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Sex Abuse Cover-Up Sentence Undone; Is Knee Surgery Unnecessary?; Delta's Rock Bottom Fare Flub
Aired December 27, 2013 - 07:30 ET
THIS IS A RUSH TRANSCRIPT. THIS COPY MAY NOT BE IN ITS FINAL FORM AND MAY BE UPDATED.
THOMAS BERGSTROM, ATTORNEY FOR MONSIGNOR WILLIAM LYNN: It didn't occur in 2004, 2005 and 2006. The statute had long run on those cases and there was nothing anybody could do about it so reporting it to the police was a non-event.
CHRIS CUOMO, CNN ANCHOR: The kid in the Avery -- first of all, I don't know that Monsignor Lynn reported these cases to the police. I didn't see that in the record at trial. If you have proof of that, that would be interesting to see. The kid, the victim, in the Avery case is in his 20s now. That's not the '40s, '50s, '60s, '70s, '80s or '90s. That's why they prosecuted it.
BERGSTROM: I agree with that. That's why they prosecuted. The problem is they prosecuted the wrong man. I mean, Monsignor Lynn had no direct control or authority or affinity to this young man.
CUOMO: Except through the priest. That's the part I don't understand. That's the part I don't understand.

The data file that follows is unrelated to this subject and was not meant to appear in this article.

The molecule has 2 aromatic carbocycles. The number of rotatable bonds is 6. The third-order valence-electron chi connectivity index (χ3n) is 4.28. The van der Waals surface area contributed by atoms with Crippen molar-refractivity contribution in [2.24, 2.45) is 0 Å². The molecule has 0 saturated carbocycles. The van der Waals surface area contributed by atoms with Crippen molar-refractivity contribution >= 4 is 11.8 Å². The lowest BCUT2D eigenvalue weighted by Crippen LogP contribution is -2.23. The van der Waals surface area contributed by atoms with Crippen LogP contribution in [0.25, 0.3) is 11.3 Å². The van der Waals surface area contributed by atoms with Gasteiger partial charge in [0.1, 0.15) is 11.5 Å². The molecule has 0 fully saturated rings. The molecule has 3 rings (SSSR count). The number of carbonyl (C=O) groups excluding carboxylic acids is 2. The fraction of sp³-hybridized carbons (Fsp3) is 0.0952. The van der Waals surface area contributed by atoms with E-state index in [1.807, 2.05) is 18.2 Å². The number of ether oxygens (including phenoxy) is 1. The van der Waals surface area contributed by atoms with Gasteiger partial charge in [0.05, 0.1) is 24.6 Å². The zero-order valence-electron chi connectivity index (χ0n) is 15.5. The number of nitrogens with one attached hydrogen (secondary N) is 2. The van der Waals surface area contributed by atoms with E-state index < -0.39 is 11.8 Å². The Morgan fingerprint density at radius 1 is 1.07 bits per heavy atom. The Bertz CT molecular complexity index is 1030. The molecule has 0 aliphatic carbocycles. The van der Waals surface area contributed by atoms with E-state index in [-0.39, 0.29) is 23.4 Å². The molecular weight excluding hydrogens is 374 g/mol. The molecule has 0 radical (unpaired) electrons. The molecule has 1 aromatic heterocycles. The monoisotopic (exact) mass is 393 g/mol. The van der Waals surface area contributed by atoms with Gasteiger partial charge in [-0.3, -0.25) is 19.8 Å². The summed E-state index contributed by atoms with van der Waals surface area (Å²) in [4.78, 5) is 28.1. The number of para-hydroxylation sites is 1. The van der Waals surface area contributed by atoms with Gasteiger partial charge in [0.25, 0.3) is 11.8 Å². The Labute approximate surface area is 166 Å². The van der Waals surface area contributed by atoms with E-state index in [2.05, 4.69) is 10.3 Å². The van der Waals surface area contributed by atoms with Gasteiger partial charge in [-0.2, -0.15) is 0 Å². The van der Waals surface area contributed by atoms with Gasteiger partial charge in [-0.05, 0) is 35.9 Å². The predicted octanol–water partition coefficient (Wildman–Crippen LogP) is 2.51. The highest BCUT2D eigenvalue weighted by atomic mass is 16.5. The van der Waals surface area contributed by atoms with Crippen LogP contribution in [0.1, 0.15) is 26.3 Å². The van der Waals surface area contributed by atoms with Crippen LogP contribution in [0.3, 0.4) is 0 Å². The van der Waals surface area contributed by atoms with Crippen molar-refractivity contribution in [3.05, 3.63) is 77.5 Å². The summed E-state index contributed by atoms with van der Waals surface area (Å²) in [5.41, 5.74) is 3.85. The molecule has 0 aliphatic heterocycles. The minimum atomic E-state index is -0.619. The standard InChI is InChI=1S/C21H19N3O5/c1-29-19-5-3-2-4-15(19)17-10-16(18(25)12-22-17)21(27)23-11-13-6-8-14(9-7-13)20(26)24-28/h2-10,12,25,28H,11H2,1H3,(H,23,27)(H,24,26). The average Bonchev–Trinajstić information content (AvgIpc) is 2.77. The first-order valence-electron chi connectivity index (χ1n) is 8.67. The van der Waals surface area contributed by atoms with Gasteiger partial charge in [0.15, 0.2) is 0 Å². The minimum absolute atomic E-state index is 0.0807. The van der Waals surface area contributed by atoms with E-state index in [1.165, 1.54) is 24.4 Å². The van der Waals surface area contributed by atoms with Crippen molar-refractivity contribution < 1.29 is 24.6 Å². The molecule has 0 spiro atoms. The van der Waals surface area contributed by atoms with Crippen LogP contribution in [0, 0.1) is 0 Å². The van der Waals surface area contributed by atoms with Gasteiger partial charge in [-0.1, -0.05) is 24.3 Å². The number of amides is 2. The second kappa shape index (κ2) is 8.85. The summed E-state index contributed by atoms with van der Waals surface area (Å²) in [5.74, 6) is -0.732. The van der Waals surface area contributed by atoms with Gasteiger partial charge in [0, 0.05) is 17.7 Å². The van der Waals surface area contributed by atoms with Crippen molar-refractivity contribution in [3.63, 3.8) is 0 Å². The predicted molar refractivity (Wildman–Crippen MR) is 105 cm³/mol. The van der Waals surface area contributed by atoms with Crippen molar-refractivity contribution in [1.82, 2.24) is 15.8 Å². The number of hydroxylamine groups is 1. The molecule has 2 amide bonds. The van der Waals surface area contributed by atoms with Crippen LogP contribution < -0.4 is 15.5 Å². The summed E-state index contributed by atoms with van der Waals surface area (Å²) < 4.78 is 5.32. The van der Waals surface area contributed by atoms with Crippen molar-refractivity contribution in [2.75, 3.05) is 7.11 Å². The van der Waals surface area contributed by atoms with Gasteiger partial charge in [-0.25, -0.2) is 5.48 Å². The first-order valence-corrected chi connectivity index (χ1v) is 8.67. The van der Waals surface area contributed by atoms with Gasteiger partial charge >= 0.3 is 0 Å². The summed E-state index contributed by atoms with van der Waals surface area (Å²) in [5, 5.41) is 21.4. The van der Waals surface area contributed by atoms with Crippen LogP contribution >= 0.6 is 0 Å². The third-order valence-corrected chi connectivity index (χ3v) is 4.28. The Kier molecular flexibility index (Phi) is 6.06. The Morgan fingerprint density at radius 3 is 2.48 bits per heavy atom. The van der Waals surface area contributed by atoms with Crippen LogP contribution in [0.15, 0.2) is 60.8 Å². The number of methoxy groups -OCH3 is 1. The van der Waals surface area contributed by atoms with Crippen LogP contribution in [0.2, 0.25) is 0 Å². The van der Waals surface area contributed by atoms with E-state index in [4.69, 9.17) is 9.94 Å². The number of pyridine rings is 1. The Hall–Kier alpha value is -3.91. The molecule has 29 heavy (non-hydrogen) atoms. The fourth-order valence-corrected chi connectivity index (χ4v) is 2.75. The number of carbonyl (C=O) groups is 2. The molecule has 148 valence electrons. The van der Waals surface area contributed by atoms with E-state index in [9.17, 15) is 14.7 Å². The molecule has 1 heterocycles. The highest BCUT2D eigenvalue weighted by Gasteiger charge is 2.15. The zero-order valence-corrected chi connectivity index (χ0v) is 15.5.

BERGSTROM: I'm sorry.
CUOMO: Avery pleaded guilty so they prosecuted that man. You're saying the monsignor had no direct control over the child, but he did have direct control over the priest who had direct control over the child. And why doesn't that assume any responsibility in your opinion?
BERGSTROM: Because at the time that this offense occurred, the law did not provide for one in that position. The law has been amended. It was amended in '07, going forward, a supervisor of a supervisor can now be prosecuted. But in Monsignor Lynn's case, the law was not that in that time frame. They had to prove that he was either a parent, a guardian or a supervisor. And let me say this. There is no question in my mind that the district attorney in this case when they brought this charge against Monsignor Lynn, they knew full well he did not fit within that statutory scheme.
Because it was the district attorney's office over an extended period of time that lobbied the legislature to change the law, so they could in fact prosecute people like Monsignor Lynn if they could prove it. The reality is, they knew going in that this law didn't apply to him, and it didn't apply to him. That's the end of the story.
CUOMO: Right. But it can't be, though.
BERGSTROM: What do you mean it can't be?
CUOMO: I get that it's the end of the process inasmuch as this statute was misapplied and that's gone, but that's the system and how the system works that doesn't mean the right thing was done in the situation. You just said yourself there's a new law that would cover Monsignor Lynn. I wonder what your take is --
BERGSTROM: If they can prove it, yes.
CUOMO: Do you think your client did the right thing in this situation?